Ryanair has cancelled another 18,000 flights, affecting 400,000 passengers this winter to “eliminate all risk of further flight cancellations.”
The Irish airline will fly 25 fewer aircraft in the November 2017 to March 2018 winter season, just over 6 percent of its total fleet, as it seeks to counter the public relations fallout of what CEO Michael O’Leary recently called a “cock up”.
Ryanair is suspending flights on 34 routes during the winter, and has introduced some scheduling changes on others. All 400,000 passengers affected by the changes have been contacted and offered rebooking or a refund, the airline said.
In total, over 20,000 flights have now been cancelled, 2,100 up to the end of October, and almost 18,000 in the November to March period.
Ryanair is faced with a pilot shortage, partly caused by moving its leave year for flight crew from the current April-March period to January-December next year. For 2017 the need to cram annual pilot leave into the nine months between April and December has led to a number of the flight cancellations.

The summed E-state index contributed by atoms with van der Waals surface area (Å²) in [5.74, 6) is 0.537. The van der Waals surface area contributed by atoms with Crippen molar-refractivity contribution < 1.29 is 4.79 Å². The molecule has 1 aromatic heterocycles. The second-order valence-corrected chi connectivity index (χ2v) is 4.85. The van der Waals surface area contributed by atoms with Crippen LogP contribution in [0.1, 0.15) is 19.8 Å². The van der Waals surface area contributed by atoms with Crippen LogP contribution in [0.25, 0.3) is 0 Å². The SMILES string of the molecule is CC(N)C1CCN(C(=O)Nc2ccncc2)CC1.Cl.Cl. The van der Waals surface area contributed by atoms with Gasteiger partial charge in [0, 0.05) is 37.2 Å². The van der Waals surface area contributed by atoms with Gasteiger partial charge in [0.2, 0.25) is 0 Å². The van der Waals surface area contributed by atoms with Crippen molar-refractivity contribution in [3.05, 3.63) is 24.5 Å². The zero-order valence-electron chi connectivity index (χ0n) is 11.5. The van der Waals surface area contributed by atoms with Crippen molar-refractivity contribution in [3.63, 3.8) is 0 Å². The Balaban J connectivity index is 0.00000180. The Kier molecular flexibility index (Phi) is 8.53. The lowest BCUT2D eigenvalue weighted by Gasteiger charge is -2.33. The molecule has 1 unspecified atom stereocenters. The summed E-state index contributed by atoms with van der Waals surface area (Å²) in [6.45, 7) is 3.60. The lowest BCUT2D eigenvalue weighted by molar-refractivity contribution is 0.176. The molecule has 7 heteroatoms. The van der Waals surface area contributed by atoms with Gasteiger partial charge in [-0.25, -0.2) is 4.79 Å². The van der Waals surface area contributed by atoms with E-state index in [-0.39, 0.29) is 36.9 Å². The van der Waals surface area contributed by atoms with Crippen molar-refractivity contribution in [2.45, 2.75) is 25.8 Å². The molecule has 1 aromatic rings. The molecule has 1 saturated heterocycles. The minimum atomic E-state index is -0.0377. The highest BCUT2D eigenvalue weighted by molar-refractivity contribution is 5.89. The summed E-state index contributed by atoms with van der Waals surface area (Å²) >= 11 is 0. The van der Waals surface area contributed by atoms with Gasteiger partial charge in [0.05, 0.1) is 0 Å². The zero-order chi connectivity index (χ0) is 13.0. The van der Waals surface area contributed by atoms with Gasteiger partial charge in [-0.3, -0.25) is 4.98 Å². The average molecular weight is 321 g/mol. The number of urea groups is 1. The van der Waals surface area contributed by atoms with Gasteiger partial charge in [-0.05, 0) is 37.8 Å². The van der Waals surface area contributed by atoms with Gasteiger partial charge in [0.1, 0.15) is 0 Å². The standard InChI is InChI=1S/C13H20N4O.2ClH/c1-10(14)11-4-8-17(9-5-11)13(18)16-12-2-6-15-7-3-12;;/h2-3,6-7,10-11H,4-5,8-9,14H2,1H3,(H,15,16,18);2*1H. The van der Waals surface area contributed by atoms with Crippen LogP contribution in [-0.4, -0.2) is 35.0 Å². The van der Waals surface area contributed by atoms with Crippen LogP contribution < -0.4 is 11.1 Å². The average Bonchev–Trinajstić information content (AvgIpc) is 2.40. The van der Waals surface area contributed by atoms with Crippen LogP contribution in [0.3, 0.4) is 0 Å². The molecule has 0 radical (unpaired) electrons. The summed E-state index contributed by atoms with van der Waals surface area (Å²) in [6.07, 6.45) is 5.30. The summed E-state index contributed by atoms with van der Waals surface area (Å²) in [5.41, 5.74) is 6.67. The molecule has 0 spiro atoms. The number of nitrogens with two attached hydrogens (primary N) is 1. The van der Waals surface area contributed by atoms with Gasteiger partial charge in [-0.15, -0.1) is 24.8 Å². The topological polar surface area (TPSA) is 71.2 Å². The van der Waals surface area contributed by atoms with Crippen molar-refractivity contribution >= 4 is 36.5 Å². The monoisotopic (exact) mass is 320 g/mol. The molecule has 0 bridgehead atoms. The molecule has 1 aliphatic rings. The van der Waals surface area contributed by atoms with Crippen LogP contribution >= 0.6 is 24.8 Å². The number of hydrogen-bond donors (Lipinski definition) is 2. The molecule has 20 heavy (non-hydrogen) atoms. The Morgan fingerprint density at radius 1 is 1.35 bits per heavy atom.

Earlier this month the airline announced it would cancel up to 50 flights a day until the end of October, affecting 315,000 passengers, as it sought to “improve its system-wide punctuality.” The latest cancellations come on top of those already planned.
In addition to the 25 fewer aircraft flying during the November 17 to March 18 winter season, 10 737s will be dropped from April 2018 as “slower growth creates lots of spare aircraft,” the airline said. Boeing is currently showing a total of 175 aircraft still to be delivered to Ryanair. It is not clear whether the slower growth will affect those orders.